Finally, extreme rainfall joins forces with winds to cause flooding in the farm, leading to the displacement of animals, causing heavy losses to human resources and increasing the demand for animal welfare. Moreover, washoff of the soil vitamins and minerals reduces the availability of particular nutrients, thus reducing their productivity.

Effect on the Growth of Essential Crops

Essential crops such as wheat, corn and rice are also contending with extreme weather conditions due to global warming. These grains are of far-reaching significance, with wheat, corn and rice providing two-thirds of the world’s food energy intake.

Higher temperatures cause the soil to dehydrate, leaving the crops malnourished. Additionally, a decrease in rain can create drought-like situations, leading to the death of crops. Similarly, extreme rainfall leads to an abundance of water, decreasing the available oxygen in the soil, thus effecting the wheat’s process of photosynthesis.

Moreover, unusual weather conditions lead to the diminishment of vital soil nutrients and vitamins, weakening the crops as well as promoting an increase in the number of weeds and pest species. Longer summers, accompanied by higher temperatures, leads to enhanced crop ripening, resulting in an uneven ripening, with some parts of the crops ripening faster than the rest, ultimately leading to crop failure.

Finally, extreme weather changes can lead to diseases in the crops, leading to the deterioration of the kernels and decrease in the grain size, diminishing agricultural productivity by up to 8 times.

Effect on Potatoes

The potato has been greatly impacted by global warming as numerous pests, weeds and diseases are constantly invading potato fields and diminishing their yields. Increase in temperatures as a result of climate change causes many physiological and developmental changes in the potato, leading to drastic yield losses.

A rise in temperature leads to a decrease in the physiological and biochemical processes involved in the new potato growth. In otherwords, warmer temperatures lead to an uneven development of the leaves, leading to a decrease in the leaf area and root system. Therefore, the growth rate of a potato is drastically decreased, leading to a decrease in tuber production.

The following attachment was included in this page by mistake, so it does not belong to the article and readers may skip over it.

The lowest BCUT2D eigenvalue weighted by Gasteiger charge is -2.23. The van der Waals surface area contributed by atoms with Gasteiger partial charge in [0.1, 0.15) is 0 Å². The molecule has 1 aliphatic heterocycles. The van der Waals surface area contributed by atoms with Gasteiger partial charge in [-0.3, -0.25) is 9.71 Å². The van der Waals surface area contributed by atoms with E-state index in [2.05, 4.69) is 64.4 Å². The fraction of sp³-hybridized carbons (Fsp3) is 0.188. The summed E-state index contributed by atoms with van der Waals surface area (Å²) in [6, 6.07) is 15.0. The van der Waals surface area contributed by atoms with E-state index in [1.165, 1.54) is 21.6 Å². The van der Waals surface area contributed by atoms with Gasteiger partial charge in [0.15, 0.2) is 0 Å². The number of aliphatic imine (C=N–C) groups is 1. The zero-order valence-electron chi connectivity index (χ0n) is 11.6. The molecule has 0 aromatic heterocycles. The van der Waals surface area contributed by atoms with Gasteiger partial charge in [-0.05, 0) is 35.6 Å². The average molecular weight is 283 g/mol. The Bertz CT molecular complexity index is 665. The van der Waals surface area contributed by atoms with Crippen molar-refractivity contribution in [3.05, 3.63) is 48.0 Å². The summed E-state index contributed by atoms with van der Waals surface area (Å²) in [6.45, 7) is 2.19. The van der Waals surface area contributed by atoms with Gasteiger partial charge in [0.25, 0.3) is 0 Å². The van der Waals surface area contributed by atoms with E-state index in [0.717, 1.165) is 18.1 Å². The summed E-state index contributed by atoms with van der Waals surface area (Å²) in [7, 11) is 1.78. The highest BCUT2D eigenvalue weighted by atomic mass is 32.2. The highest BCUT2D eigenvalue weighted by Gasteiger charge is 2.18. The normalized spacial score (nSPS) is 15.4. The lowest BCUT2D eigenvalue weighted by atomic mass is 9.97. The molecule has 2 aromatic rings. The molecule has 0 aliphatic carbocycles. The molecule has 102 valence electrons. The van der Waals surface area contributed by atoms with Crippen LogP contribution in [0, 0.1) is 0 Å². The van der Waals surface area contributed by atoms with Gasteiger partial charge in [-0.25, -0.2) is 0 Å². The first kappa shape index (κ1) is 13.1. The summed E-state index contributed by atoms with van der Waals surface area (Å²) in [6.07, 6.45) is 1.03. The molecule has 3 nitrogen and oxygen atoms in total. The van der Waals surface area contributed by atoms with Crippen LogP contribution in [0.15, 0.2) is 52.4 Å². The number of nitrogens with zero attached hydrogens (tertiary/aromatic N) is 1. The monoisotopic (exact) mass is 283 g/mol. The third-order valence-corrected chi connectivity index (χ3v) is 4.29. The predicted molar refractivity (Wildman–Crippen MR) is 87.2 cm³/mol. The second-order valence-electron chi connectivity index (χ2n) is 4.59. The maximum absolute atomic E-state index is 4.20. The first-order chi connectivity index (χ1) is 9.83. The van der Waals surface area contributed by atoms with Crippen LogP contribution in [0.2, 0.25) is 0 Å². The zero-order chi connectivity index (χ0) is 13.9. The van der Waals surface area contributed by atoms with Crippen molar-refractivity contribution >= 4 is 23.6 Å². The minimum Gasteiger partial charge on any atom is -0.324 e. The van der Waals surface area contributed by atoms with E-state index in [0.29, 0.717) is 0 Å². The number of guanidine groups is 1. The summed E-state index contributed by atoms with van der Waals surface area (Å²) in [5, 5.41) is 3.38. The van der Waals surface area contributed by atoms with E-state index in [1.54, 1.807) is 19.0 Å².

Additionally, changes in climate have led to the introduction of numerous pests, weeds and diseases which are extremely detrimental for the development of tubers. Climate change promotes the inter-migration of pests, which leads to unforeseen losses if the farmer, due to the unknown diseases or practices related to the pest.

Moreover, extreme cold or hot temperatures can damage the potatoes, weakening their defense mechanisms, leading to the formation of the potato wart and black leg, thus leading to a disruption in the photosynthesis process, hindering crop growth.

Finally, climate change alters the nutrient availability and composition of the soil, decreasing fertilization rate and leading to a decrease in the yield of potatoes. This decrease in yield has been estimated to decrease by 50% by 2100.

Effect on Dairy Cows

Climate change also has a major effect on the dairy cows, with their exisiting systems of production being severely threatened by the changing temperatures, directly impacting the quality and volume in dairy yields.

Increasing temperatures cause adverse effects on the animals, such as heat stress in cows, increasing their lactation cycle, resulting in a decrease in the production of the milk proteins. Cows perspire a lot due to the higher temperatures, leading to a decrease in the amount of water intake by cows, resulting in a drop in the yield of cows.

Extreme weather events such as flooding, accompanied by higher temperatures, can also displace the cows, leading to a decrease in the number of cows due to losses. This can lead to a disruption in the supply of eggs and dairy, leading to food insecurity.

The absence of winter season leads to a decrease in the feed availability, leading to a decrease in the quality and quantity of the fodder and protein content of the feed. Similarly, an increase in summer can result in increased storage costs for the farmers, as the storage environment needs to be modified to withstand the enviornmental conditions.

Moreover, the temperatures have an adverse effect on the development of calves, leading to a decrease in the immunity of the cows, due to a weakened immune system, resulting in calve diseases and a decrease in dairy production.

Finally, climate change has been known to promote the development of new diseases, leading to the economic losses of the farmers due to the increasing cost of vaccination and medications, consequently decreasing the productivity of the dairy cows.

Eduardo Villanueva is an expert on agricultural sciences, with decades of experience in the field. With a passion for teaching others, Eduardo has written extensively about topics related to sustainable agriculture and food security. His work aims to empower rural farmers and promote responsible farming practices that help preserve the environment for future generations. A dedicated family man, Eduardo lives in central Mexico with his wife and children. He is always looking for ways to connect people and knowledge to create positive changes in their local communities.

Leave a Comment